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A Law Society survey has revealed that legal practices are seeing an improvement in fortunes with an average increase of 0.2 per cent practice fee income in 2010, following a reduction of 6.5 per cent in the previous year.
The key findings in the Law Society Law Management Section's annual profitability survey reveal the financial health of law firms. Law Society President Linda Lee said: "Although there are signs of recovery, that process is slow and firms will be looking at how they can continue to grow as we emerge from the recession."
Firms are also beginning to recruit again. The survey reveals that the 200 participating firms reported total recruitment costs of £2,141,614 to recruit 1,022 people, while the average spend on non-salary overheads per fee earner dropped to £35,551, down from £41,959 in 2009.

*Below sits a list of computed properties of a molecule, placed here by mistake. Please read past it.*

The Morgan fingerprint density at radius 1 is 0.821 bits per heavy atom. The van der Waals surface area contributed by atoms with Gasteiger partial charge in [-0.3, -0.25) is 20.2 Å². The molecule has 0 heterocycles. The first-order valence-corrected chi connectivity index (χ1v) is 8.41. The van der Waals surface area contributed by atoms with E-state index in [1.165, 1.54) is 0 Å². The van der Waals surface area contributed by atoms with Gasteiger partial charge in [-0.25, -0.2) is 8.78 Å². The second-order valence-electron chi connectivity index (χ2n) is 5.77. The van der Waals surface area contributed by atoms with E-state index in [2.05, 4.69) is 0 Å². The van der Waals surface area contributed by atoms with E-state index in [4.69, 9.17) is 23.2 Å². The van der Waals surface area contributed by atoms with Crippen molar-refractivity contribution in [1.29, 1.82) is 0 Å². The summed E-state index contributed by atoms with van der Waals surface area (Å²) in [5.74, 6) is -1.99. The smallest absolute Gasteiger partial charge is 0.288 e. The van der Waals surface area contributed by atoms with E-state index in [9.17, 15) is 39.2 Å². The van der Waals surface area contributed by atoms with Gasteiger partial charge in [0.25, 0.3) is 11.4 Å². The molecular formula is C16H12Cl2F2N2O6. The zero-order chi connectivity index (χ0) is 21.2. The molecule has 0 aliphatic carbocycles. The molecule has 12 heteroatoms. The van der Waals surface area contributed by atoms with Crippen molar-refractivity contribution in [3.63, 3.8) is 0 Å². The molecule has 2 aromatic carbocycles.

Now in its 11th year, the survey is widely regarded as the annual health check report for the smaller end of the legal profession.
Commenting on the survey, Chris Marston, Head of Professional Practices at Lloyds TSB Commercial, said: "In many ways this year's survey shows a steady, consolidating scenario, but two things struck me. First was the increase in median net profit per partner from £89,621 to £106,297 - a rise of 18.6 per cent. But more important for me was the measure of profit after deducting a realistic notional partner salary - at 7.3 per cent of fee income this is a terrific improvement on the 2.3 per cent shown in the 2009 survey."
The Red Book is the acknowledged authority on practice and procedure